Posts Tagged ‘Ekonomi’

EKONOMI | President Barack Obama har varit bättre för USA:s ekonomin än vad företagen vill erkänna.

bloomberg-businessweek-27 June-July 3 2016

När Obama intervjuades av ett team från tidskriften Bloomberg Businessweek lyckades han även få in en giftig kommentar om att Donald Trump inte uppfattas som speciellt framgångsrik bland många affärsmän.

The stock market has tripled. Profits are very high. And yet you still have this label of being an anti-business figure. How do you look at that?

Well, first of all, toward the end of my second term, I think among the business community, there’s maybe a greater acknowledgment, a less grudging acknowledgment, that we steered through the worst financial and economic crisis in our lifetimes successfully—certainly more successfully than many of our peers. We’re now 10 percent above the GDP pre-crisis. In Europe, for example, they’re just now getting back to even.

As you mentioned, the stock market, obviously, has come roaring back. But I think more relevant for ordinary folks, we’ve cut the unemployment rate in half. We’ve been able to have the longest [stretch of] consecutive months of private-sector job growth in our history. Biggest job growth since the ’90s in manufacturing. The auto industry has come roaring back and is selling more cars than ever. We’ve doubled the production of clean energy. Our production of traditional fossil fuels has exceeded all expectations. We’ve been able to grow the economy, reduce unemployment, and cut the deficit by around three-quarters, measured as a percent of GDP. So it’s hard to argue with the facts.

I think where the business community has traditionally voiced complaints about my administration is in the regulatory sector. And yet, if you look at the results—Dodd-Frank being a good example—it is indisputable that our banking system and our financial sector are safer and more stable than when I came into office. Now, what’s also true is that banking profits are not as outsized as they were, but I don’t consider that a bad thing, and I think most Americans don’t either. They’re still making a profit, it’s just that there is a froth that’s been eliminated, and that’s good over the long term for the financial sector.


We’re going to have a global entrepreneurship summit—the last one of a series that we began when I first came into office. And the enthusiasm from around the world about these summits speaks to the advantage that we continue to have here in the United States. It’s this notion that if you get a good idea, and you organize some people to support you, and you learn from your mistakes, you can create something entirely new.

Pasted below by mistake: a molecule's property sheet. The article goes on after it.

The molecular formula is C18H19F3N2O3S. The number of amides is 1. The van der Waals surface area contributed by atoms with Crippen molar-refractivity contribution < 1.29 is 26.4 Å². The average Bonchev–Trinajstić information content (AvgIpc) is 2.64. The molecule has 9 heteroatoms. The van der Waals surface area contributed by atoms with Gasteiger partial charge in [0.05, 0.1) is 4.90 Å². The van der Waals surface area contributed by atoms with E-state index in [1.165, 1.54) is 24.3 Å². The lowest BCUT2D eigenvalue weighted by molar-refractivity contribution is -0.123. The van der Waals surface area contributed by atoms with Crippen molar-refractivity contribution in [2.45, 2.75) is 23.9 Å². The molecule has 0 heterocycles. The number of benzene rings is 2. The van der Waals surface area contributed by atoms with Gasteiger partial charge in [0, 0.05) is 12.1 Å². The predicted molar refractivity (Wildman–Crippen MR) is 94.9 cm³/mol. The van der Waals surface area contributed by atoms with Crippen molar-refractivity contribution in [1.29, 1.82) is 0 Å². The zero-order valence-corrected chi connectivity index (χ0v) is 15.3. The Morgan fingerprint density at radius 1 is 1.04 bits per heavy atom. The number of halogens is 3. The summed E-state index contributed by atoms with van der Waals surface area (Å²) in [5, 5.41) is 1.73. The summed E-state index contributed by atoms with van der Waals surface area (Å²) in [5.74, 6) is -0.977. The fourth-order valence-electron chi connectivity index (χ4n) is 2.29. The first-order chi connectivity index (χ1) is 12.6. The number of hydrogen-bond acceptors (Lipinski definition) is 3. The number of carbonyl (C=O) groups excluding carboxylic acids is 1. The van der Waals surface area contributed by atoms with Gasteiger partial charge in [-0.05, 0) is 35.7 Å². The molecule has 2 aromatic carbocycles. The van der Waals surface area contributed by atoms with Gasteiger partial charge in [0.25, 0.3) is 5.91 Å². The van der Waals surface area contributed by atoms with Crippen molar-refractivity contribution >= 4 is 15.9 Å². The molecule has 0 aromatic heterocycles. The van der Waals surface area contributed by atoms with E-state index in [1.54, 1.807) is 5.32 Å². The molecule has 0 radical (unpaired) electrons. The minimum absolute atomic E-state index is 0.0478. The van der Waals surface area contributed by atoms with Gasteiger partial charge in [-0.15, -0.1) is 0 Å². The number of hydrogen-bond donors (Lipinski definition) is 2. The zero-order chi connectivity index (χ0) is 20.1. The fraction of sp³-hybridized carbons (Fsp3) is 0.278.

You can become Bill Gates.

You can become Bill Gates. Or, in some cases, you can electrify a village. You can save water in a desert. That’s the thing about the U.S. economy that continues to be unique. And it’s tied to capitalism and markets, but it’s also tied to a faith in science and reason and a mindset that says there’s always something new to discover, and we don’t know everything, and we’re going to try new things, and we’re pragmatic. And if we ever lose that, then we will have lost what has made us an incredible force for good in the world. If we sustain it, then we can maintain the kind of progress that has been made. I always tell interns and young people who I talk to that as tough as things seem right now, do not believe people when they tell you they wish they could go back to the good old days. Because the good old days aren’t—I’m now old enough where I remember some of those good old days.

Does it annoy you, then, that the guy who wants to go back and is America’s most successful businessman, at least by his own reckoning, is Donald Trump?

Well, I—there’s no successful businessman in America who actually thinks the most successful businessman in the country is Donald Trump. I know those guys, and so do you, and I guarantee you, that’s not their view.

Tidskriftsomslag: Bloomberg Businessweek, 27 juni-3 july 2016.

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EKONOMI | Hur stort inflytande har en amerikansk president på den ekonomiska utvecklingen i en modern ekonomi?

The New York Times Magazine - 1 Maj 2016

Arbetslösheten i USA ligger på fem procent. Underskottet minskar och BNP ökar. Trots detta känner sig många amerikaner att utvecklingen går i fel riktning.

Frågan är om president Barack Obama borde klarat av att kommunicera en mer positiv bild av vad som uppnåtts under hans tid i Vita huset – detta trots att hans politiska motståndare inte har vikt en tum i sin nattsvarta beskrivning av den ekonomiska utvecklingen.

Andrew Ross Sorkin, finansiell kolumnist, skriver i The New York Times Magazine om det ekonomiska arv som Barack Obamas sannolikt lämnar efter sig.

Often in our conversations, the president expressed a surprising degree of identification with America’s business leaders. “If I hadn’t gone into politics and public service,” Obama told me, “the challenges of creating a business and growing a business and making it work would probably be the thing that was most interesting to me.” His showy embrace of capitalism was especially notable given his fractious relationship with Wall Street and the business community for much of his first term.